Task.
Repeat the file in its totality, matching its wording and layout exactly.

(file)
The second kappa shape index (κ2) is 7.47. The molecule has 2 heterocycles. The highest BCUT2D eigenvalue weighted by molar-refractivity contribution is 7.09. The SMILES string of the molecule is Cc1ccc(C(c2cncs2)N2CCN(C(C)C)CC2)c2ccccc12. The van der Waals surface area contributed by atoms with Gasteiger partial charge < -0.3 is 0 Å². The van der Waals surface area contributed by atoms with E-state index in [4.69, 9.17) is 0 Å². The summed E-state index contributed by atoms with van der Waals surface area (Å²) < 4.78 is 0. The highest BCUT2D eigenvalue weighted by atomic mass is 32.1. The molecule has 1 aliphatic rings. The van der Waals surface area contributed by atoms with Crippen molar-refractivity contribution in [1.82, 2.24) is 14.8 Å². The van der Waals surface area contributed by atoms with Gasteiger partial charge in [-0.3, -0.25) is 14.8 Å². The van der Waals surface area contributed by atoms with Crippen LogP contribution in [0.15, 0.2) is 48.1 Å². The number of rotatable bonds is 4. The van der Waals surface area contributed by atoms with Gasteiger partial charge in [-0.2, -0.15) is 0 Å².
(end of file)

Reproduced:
The second kappa shape index (κ2) is 7.47. The molecule has 2 heterocycles. The highest BCUT2D eigenvalue weighted by molar-refractivity contribution is 7.09. The SMILES string of the molecule is Cc1ccc(C(c2cncs2)N2CCN(C(C)C)CC2)c2ccccc12. The van der Waals surface area contributed by atoms with Gasteiger partial charge < -0.3 is 0 Å². The van der Waals surface area contributed by atoms with E-state index in [4.69, 9.17) is 0 Å². The summed E-state index contributed by atoms with van der Waals surface area (Å²) < 4.78 is 0. The highest BCUT2D eigenvalue weighted by atomic mass is 32.1. The molecule has 1 aliphatic rings. The van der Waals surface area contributed by atoms with Crippen molar-refractivity contribution in [1.82, 2.24) is 14.8 Å². The van der Waals surface area contributed by atoms with Gasteiger partial charge in [-0.3, -0.25) is 14.8 Å². The van der Waals surface area contributed by atoms with Crippen LogP contribution in [0.15, 0.2) is 48.1 Å². The number of rotatable bonds is 4. The van der Waals surface area contributed by atoms with Gasteiger partial charge in [-0.2, -0.15) is 0 Å².